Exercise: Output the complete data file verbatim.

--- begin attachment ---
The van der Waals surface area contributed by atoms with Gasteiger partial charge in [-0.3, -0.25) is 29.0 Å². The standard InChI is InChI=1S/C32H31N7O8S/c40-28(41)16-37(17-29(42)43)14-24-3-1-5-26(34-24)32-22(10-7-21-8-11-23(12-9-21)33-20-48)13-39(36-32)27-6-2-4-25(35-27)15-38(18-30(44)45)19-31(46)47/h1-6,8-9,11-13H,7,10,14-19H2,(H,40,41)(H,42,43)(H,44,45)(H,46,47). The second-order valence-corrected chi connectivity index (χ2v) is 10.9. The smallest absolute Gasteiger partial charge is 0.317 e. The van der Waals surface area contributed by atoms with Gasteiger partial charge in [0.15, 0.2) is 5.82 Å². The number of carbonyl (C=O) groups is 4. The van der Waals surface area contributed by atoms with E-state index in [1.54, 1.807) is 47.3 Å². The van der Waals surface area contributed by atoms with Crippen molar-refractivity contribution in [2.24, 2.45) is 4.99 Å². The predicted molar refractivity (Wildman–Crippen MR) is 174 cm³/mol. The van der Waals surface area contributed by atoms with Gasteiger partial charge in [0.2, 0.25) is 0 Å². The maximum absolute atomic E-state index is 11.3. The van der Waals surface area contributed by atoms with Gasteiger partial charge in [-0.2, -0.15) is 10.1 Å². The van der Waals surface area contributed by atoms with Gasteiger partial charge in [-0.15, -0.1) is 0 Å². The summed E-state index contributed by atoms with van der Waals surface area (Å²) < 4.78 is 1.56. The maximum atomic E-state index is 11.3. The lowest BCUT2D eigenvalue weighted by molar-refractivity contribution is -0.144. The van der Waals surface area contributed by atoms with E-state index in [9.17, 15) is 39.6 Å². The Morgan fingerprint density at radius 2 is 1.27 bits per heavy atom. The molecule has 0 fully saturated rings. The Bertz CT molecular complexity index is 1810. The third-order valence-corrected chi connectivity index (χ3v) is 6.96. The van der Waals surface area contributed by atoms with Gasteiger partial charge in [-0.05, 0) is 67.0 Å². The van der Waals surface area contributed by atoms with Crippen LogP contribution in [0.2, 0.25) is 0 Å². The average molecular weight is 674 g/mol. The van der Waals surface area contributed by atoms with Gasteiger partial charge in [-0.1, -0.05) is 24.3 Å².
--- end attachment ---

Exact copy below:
The van der Waals surface area contributed by atoms with Gasteiger partial charge in [-0.3, -0.25) is 29.0 Å². The standard InChI is InChI=1S/C32H31N7O8S/c40-28(41)16-37(17-29(42)43)14-24-3-1-5-26(34-24)32-22(10-7-21-8-11-23(12-9-21)33-20-48)13-39(36-32)27-6-2-4-25(35-27)15-38(18-30(44)45)19-31(46)47/h1-6,8-9,11-13H,7,10,14-19H2,(H,40,41)(H,42,43)(H,44,45)(H,46,47). The second-order valence-corrected chi connectivity index (χ2v) is 10.9. The smallest absolute Gasteiger partial charge is 0.317 e. The van der Waals surface area contributed by atoms with Gasteiger partial charge in [0.15, 0.2) is 5.82 Å². The number of carbonyl (C=O) groups is 4. The van der Waals surface area contributed by atoms with E-state index in [1.54, 1.807) is 47.3 Å². The van der Waals surface area contributed by atoms with Crippen molar-refractivity contribution in [2.24, 2.45) is 4.99 Å². The predicted molar refractivity (Wildman–Crippen MR) is 174 cm³/mol. The van der Waals surface area contributed by atoms with Gasteiger partial charge in [0.2, 0.25) is 0 Å². The maximum absolute atomic E-state index is 11.3. The van der Waals surface area contributed by atoms with Gasteiger partial charge in [-0.2, -0.15) is 10.1 Å². The van der Waals surface area contributed by atoms with Gasteiger partial charge in [-0.15, -0.1) is 0 Å². The summed E-state index contributed by atoms with van der Waals surface area (Å²) < 4.78 is 1.56. The maximum atomic E-state index is 11.3. The lowest BCUT2D eigenvalue weighted by molar-refractivity contribution is -0.144. The van der Waals surface area contributed by atoms with E-state index in [9.17, 15) is 39.6 Å². The Morgan fingerprint density at radius 2 is 1.27 bits per heavy atom. The molecule has 0 fully saturated rings. The Bertz CT molecular complexity index is 1810. The third-order valence-corrected chi connectivity index (χ3v) is 6.96. The van der Waals surface area contributed by atoms with Gasteiger partial charge in [-0.05, 0) is 67.0 Å². The van der Waals surface area contributed by atoms with Crippen LogP contribution in [0.2, 0.25) is 0 Å². The average molecular weight is 674 g/mol. The van der Waals surface area contributed by atoms with Gasteiger partial charge in [-0.1, -0.05) is 24.3 Å².